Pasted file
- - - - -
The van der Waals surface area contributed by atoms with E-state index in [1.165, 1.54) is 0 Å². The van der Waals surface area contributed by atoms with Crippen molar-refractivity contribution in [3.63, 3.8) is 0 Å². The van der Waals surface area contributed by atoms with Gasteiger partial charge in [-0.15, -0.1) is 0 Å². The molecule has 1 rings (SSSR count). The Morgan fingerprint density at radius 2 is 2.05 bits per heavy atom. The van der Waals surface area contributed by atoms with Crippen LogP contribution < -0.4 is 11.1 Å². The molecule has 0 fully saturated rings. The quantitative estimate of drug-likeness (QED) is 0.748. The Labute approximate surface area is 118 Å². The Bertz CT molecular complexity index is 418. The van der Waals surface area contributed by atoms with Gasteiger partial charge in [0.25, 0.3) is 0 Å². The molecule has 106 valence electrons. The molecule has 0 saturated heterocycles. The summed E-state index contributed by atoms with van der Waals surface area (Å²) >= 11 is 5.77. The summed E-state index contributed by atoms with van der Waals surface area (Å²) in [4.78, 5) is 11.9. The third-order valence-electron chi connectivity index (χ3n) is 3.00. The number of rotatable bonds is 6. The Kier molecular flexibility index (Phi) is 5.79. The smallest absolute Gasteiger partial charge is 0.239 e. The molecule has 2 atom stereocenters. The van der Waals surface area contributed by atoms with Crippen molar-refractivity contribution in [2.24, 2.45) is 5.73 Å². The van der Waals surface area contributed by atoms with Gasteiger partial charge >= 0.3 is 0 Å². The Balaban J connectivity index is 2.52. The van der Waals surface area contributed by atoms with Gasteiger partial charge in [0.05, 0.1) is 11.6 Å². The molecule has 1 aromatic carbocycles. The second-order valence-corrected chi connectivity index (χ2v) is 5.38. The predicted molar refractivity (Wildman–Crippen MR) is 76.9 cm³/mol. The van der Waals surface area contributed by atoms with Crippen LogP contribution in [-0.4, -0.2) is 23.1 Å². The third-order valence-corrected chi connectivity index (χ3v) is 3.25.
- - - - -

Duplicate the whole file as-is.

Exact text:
The van der Waals surface area contributed by atoms with E-state index in [1.165, 1.54) is 0 Å². The van der Waals surface area contributed by atoms with Crippen molar-refractivity contribution in [3.63, 3.8) is 0 Å². The van der Waals surface area contributed by atoms with Gasteiger partial charge in [-0.15, -0.1) is 0 Å². The molecule has 1 rings (SSSR count). The Morgan fingerprint density at radius 2 is 2.05 bits per heavy atom. The van der Waals surface area contributed by atoms with Crippen LogP contribution < -0.4 is 11.1 Å². The molecule has 0 fully saturated rings. The quantitative estimate of drug-likeness (QED) is 0.748. The Labute approximate surface area is 118 Å². The Bertz CT molecular complexity index is 418. The van der Waals surface area contributed by atoms with Gasteiger partial charge in [0.25, 0.3) is 0 Å². The molecule has 106 valence electrons. The molecule has 0 saturated heterocycles. The summed E-state index contributed by atoms with van der Waals surface area (Å²) >= 11 is 5.77. The summed E-state index contributed by atoms with van der Waals surface area (Å²) in [4.78, 5) is 11.9. The third-order valence-electron chi connectivity index (χ3n) is 3.00. The number of rotatable bonds is 6. The Kier molecular flexibility index (Phi) is 5.79. The smallest absolute Gasteiger partial charge is 0.239 e. The molecule has 2 atom stereocenters. The van der Waals surface area contributed by atoms with Crippen molar-refractivity contribution in [2.24, 2.45) is 5.73 Å². The van der Waals surface area contributed by atoms with Gasteiger partial charge >= 0.3 is 0 Å². The Balaban J connectivity index is 2.52. The van der Waals surface area contributed by atoms with Gasteiger partial charge in [0.05, 0.1) is 11.6 Å². The molecule has 1 aromatic carbocycles. The second-order valence-corrected chi connectivity index (χ2v) is 5.38. The predicted molar refractivity (Wildman–Crippen MR) is 76.9 cm³/mol. The van der Waals surface area contributed by atoms with Crippen LogP contribution in [-0.4, -0.2) is 23.1 Å². The third-order valence-corrected chi connectivity index (χ3v) is 3.25.